Remember those old science movies in school where they'd film something with a high speed camera and then play it back in slow motion? I always thought that the pattern a drop of water makes when it lands in a bowl of milk was beautiful and those images of panes of glass shattering were amazing. Now Jeff Lieberman and Matt Kearney, a scientist and a cinematographer, take those simple films of yesteryear one step further with Time Warp, a Discovery Channel show where everything and anything gets slowed down to see just how things happen.
Armed with a high speed camera that can film at up to 5000 frames per second, hosts Jeff Lieberman and Matt Kearney slow down everyday events to see just how a kernel of popcorn pops or what happens when a paintball hits a wall. The things that separate this show from the rather stodgy classroom films of long ago are the style at which the experiments are performed and the 'thinking outside of the box' attitude that the hosts have.
Jeff and Matt aren't content to just look at common events; they come up with wacky ideas for things to examine. Watching a wave of skin travel up a martial artist's arm as he breaks a stack of blocks is interesting, but seeing what happens when you throw disposable butane lighters into a blender and then turn it on is very cool. So is putting chunks of dry ice into an empty 2 L bottle and watching it explode in slow motion. What to top that? Put the bottle underwater and catch the shock wave on film.
Not all of their experiments are crazy though. Freezing things in liquid nitrogen was beautiful, and slowing down the world's fastest drummer was very neat. The same goes for the episode where they filmed a man being Tasered.
The two hosts are jovial and energetic, bantering back and forth while they set up an experiment or finish one up. They make the show more current and keep it from being stale and boring. Having said that, I wish there was more science in the program. The hosts make a big deal that they're doing these experiments "for science" yet there's little explanation of what is actually taking place or what the camera reveals aside from the most general information. There's actually more science in Mythbusters, but that's a small flaw. The show is still fun and if it often gets people thinking about the world around them, which is a good thing.
The Blu-ray Disc:
The 1.78:1 AVC 1080i image was very good for a TV show. The lines were nice and tight and the picture had a very good level of detail. In one episode they shoot a Bicycle card with a bullet, and the very fine lines of the card are clear and solid. The colors are rich and the flesh tones look great. There are some digital defects that can be noticed during some of the high speed playback footage, though that's not too surprising. The film is being recorded at up to 5000 frames per second after all. There's a little aliasing in a few of the slo-mo sequences, that Bicycle card sharpshooting trick is a good example. While it is not major and doesn't ruin the effect it is present. Aside from that, the show looks fine.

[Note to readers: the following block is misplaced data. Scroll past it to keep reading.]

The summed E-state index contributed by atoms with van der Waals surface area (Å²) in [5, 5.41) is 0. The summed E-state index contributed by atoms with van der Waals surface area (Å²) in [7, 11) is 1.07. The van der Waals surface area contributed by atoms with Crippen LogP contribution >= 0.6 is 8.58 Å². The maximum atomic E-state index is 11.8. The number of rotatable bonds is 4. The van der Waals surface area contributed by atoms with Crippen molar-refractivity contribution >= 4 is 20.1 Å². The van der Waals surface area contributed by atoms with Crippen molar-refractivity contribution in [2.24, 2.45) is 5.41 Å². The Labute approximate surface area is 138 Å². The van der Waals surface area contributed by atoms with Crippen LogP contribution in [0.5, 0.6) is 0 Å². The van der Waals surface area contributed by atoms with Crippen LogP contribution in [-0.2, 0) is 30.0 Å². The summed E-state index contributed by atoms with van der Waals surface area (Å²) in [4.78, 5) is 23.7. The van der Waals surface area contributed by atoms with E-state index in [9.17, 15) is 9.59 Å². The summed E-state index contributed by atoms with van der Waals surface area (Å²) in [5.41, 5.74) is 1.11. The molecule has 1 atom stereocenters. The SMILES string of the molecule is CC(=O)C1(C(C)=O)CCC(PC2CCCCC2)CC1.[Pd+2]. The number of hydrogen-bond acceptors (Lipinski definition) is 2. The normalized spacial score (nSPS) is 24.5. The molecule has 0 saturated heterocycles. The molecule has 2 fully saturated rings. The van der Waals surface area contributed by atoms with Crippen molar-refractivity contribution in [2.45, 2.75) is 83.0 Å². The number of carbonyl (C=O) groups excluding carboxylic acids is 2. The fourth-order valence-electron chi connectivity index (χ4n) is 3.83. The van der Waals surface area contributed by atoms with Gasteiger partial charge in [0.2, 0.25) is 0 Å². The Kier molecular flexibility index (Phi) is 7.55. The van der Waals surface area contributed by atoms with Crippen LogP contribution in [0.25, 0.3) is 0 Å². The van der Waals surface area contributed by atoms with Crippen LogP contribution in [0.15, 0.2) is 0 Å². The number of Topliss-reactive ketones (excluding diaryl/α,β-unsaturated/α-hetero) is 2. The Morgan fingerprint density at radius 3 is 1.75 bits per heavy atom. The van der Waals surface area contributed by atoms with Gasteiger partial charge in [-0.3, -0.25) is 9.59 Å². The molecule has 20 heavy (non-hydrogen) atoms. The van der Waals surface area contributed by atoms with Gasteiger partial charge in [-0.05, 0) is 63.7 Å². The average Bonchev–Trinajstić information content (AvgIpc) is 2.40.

This program comes with a DTS-HD Master Audio 5.1 soundtrack that isn't too impressive but it gets the job done. The audio is mainly centered on the screen, though the rears occasionally get some action. The dialog and narration is clean and crisp and in even the noisiest parts the audio is clean with no distortion or breakup. The sub gets a little bit of exercise during some of the explosions that litter the show, but these were never as deep or powerful as I was hoping. All in all this is an adequate sounding series.
The only extra is the pilot episode where they try to break a glass with sound, look at a face getting hit with a punch, and break a water balloon.
This is a fun show that creates a lot of very interesting, beautiful, thought provoking images. A lot of the stunts the hosts pull are outrageous too, which adds to the shows appeal. While I sat enthralled through this season, there's not really a lot of replay value. Once you've seen a sword cut through a side of meat in one stroke, you really don't need to see it again and again. Even with that caveat, this set comes Recommended.
Note: The images in this review are not from the Blu-ray disc and do not necessarily represent the image quality on the disc.